PMC Announces Results in Rwanda

September 20, 2010 • Rwanda, PMC in the News

PMC Rwanda’s Radio Drama Umurage Urukwiye (“Rwanda’s Brighter Future”) Report on Impact (August 2010)

In Rwanda, the fertility rate is 5.5 children per woman, according to the 2008 Demographic and Health Survey (DHS), a figure that has not changed appreciably since 1992. Knowledge of family planning is nearly universal in Rwanda: 97 percent of married women and 99 percent of currently married men have knowledge of at least one modern method of contraception. Only 27 percent of married women use modern methods of contraception, but this figure represents nearly a tripling from 2005, when the DHS showed only 10 percent of married women used modern methods of contraception. As of 2008, fully 71 percent of married women who were not currently using contraception intended to do so in the future, a 22 percent increase in less than three years.

Among the reasons for non-use, perceived religious opposition has dropped by 58 percent since the 2005 survey. Partner opposition dropped by 65 percent. Fear of negative health effects of contraception remains a significant barrier (12% of the non-users cited this concern), but this reason has dropped by more than a third since the previous survey. Cost and lack of access to family planning methods remain insignificant as reasons for non-use, at less than 1 percent each.

At the time of the 2005 survey, the desired number of children among married women was 4.5; by 2008, that had dropped to 3.6. If contraceptive use continues to climb, we can expect the fertility rate to drop by the time of the next survey.

At the time of the 2005 survey, 59 percent of women had not seen or heard any family planning messages on radio, TV or in print in the previous few months. That question was not asked in the 2007-2008 survey. Population Media Center started broadcasting a radio serial drama to promote family planning use in July 2007. The extent to which it played a role in the dramatic progress Rwanda made prior to the 2008 survey, which was carried out from December 15, 2007 to April 20, 2008, is impossible to determine. However, here is what we do know about the program, its popularity, and its impacts on listeners.

PMC’s 312-episode program, Umurage Urukwiye (“Rwanda’s Brighter Future”), was broadcast nationwide from July 2007 to August 2009 on Contact FM and Radio Salus. It addressed a combination of issues, including reproductive health, prevention of HIV/AIDS, preservation of wildlife habitat, preservation of natural resources, land conservation, sustainable farming practices, and promotion of civil harmony. PMC carried out this project with support from UNFPA, the Flora L. Thornton Foundation, the Mulago Foundation, the Arcus Foundation, the U.S. Fish & Wildlife Service, and USAID.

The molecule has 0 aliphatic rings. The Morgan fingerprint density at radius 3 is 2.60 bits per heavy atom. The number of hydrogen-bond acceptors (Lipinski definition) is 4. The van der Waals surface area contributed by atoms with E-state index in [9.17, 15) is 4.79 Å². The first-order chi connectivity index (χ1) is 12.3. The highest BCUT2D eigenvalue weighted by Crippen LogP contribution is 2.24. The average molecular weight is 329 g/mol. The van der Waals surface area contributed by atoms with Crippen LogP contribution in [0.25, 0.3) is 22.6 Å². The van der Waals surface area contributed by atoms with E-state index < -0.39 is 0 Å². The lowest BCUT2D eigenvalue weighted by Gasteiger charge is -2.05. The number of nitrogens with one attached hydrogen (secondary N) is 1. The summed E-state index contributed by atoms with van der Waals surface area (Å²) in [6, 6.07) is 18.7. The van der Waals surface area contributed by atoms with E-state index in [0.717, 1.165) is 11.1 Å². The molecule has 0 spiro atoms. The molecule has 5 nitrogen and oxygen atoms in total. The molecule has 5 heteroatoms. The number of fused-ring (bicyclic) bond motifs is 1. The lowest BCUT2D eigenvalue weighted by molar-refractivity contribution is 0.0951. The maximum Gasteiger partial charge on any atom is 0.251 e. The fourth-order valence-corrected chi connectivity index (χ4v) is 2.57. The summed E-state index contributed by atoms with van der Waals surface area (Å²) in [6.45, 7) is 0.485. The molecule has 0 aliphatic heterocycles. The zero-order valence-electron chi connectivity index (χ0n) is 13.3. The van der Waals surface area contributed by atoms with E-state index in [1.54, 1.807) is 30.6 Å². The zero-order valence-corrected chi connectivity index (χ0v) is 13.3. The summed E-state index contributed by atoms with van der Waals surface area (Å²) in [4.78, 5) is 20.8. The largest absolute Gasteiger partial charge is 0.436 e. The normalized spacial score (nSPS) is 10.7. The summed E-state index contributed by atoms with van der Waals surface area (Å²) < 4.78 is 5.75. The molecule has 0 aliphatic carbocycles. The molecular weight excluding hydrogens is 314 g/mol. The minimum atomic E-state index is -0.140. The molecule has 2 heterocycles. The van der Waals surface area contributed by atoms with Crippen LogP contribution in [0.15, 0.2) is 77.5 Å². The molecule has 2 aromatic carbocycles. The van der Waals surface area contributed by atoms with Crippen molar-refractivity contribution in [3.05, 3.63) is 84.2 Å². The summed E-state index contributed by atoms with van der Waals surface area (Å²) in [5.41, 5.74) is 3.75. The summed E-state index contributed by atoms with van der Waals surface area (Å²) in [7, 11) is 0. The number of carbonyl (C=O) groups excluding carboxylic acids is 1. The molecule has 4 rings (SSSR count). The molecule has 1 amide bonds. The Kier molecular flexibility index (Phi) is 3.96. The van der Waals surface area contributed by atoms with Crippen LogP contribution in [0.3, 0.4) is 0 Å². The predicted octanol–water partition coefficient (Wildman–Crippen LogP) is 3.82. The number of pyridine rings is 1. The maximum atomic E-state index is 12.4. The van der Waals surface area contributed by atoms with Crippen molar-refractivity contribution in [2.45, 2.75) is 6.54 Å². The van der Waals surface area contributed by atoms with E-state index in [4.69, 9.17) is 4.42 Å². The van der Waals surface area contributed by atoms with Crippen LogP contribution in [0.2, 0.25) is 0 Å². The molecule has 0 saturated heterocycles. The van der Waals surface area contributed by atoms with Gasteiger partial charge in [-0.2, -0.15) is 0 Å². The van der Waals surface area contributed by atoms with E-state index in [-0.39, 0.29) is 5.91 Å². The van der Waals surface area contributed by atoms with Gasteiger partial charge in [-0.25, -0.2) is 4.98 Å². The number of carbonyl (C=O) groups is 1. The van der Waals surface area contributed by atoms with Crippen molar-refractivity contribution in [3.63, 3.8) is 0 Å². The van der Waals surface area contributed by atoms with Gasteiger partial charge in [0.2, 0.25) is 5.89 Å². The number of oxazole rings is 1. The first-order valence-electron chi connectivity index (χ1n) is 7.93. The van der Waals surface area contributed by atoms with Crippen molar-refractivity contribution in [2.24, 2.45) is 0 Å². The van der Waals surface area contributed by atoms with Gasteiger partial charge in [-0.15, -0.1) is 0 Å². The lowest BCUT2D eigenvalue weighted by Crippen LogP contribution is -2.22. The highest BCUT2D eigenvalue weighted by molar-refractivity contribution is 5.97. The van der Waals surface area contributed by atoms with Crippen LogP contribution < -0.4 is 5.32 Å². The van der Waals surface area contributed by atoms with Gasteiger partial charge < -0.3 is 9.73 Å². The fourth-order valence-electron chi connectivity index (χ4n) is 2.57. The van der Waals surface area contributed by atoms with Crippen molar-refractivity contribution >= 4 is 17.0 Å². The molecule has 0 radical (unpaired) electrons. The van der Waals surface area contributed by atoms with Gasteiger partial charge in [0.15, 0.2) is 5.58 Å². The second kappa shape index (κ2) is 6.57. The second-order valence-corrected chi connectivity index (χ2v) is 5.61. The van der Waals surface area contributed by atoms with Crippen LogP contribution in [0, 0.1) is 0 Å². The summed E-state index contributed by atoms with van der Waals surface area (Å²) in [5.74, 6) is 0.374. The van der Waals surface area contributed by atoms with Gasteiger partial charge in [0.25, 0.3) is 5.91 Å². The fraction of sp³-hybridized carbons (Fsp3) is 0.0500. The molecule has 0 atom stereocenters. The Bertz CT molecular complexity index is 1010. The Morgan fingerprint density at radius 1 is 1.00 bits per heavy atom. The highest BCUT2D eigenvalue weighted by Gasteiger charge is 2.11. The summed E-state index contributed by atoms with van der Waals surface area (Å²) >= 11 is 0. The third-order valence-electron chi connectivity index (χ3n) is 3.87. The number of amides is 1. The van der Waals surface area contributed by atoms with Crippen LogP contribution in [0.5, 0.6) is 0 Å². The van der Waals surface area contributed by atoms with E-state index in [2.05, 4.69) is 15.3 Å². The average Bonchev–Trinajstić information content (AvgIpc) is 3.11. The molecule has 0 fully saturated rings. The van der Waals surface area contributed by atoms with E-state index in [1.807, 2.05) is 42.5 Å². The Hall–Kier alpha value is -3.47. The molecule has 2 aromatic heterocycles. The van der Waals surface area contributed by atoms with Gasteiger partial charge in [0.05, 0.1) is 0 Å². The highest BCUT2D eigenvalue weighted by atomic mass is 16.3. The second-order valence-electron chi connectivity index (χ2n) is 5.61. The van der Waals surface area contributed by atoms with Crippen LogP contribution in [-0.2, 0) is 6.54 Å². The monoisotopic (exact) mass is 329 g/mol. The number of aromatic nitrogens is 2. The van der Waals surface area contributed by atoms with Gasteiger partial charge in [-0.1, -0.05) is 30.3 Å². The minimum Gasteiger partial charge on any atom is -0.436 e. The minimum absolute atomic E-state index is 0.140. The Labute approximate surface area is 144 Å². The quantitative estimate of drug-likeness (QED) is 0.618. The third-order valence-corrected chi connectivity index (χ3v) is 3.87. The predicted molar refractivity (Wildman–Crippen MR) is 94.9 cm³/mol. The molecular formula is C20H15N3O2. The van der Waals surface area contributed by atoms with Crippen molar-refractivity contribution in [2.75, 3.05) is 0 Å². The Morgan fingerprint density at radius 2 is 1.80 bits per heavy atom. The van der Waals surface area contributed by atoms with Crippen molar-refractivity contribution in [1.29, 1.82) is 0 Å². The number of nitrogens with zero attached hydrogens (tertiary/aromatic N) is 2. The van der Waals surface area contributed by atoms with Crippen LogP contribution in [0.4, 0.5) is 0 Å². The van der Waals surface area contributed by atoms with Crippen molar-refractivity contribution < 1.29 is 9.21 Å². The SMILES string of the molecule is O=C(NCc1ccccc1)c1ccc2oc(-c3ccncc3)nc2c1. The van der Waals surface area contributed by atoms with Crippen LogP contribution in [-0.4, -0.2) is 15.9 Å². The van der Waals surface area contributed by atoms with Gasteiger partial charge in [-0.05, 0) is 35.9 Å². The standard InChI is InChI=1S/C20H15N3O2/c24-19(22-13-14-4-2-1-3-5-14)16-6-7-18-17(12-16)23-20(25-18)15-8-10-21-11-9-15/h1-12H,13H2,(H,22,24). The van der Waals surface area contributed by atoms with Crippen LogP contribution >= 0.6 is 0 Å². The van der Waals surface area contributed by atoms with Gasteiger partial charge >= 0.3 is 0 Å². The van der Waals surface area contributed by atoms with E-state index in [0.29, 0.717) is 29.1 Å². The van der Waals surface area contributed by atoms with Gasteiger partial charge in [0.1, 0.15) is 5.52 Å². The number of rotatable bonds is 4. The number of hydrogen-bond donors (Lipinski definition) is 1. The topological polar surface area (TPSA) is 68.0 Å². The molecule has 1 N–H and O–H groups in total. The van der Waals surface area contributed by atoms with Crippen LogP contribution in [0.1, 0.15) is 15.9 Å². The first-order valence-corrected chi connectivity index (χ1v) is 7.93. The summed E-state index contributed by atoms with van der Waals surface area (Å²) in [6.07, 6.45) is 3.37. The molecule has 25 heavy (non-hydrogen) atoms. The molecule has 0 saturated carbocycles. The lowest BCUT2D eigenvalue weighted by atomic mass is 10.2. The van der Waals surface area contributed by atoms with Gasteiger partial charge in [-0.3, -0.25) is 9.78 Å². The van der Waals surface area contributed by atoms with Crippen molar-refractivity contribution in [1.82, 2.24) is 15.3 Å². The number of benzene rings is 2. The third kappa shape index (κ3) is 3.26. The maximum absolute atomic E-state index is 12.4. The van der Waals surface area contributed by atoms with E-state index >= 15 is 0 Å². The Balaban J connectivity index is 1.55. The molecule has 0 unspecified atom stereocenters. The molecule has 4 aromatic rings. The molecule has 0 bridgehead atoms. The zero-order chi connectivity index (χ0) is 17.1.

Listenership:

• Results from the final evaluation show that 37% of Rwandans listened to the broadcast one or more times. Listenership for males (44%) was higher than for females (32%). Unmarried respondents (40%) were more likely to listen to the program than married respondents (35%). Listenership levels found in both clinic monitoring (57%) and monitoring at tree seedling distribution points (52%) confirmed the popularity of the broadcast.

• More than half of all listeners (females 52%, males 58%) said they talked to someone about the drama.

Desired Family Size
Population Media Center’s program had significant effects in changing desired family size among those who were listening. At the time of the baseline survey the mean desired number of children for all respondents was 3.61 (females 3.73, males 3.44), and this decreased significantly* to 2.94 by the endline survey, with both females and males showing similarly significant decreases (females 3.02, males 2.81). (*Non-parametric t-test with p<.0001). • On this indicator, listeners were 1.5* times more likely than nonlisteners to desire three or fewer children, as opposed to four or more. (*Adjusted odds ratio with p=.0159 controlling for age, sex, and urban/rural location). Family Planning
Clinic exit interviews showed that 15% of new reproductive health clients cited the PMC drama as their reason for seeking services. Of those seeking family planning, 9% cited the program as their source of motivation. The analysis of the survey data showed:

• The likelihood of respondents saying they “currently use something to delay or avoid pregnancy” was 1.6* times greater at endline compared to baseline. (*Adjusted odds ratio with p=.0083 controlling for age and marital status).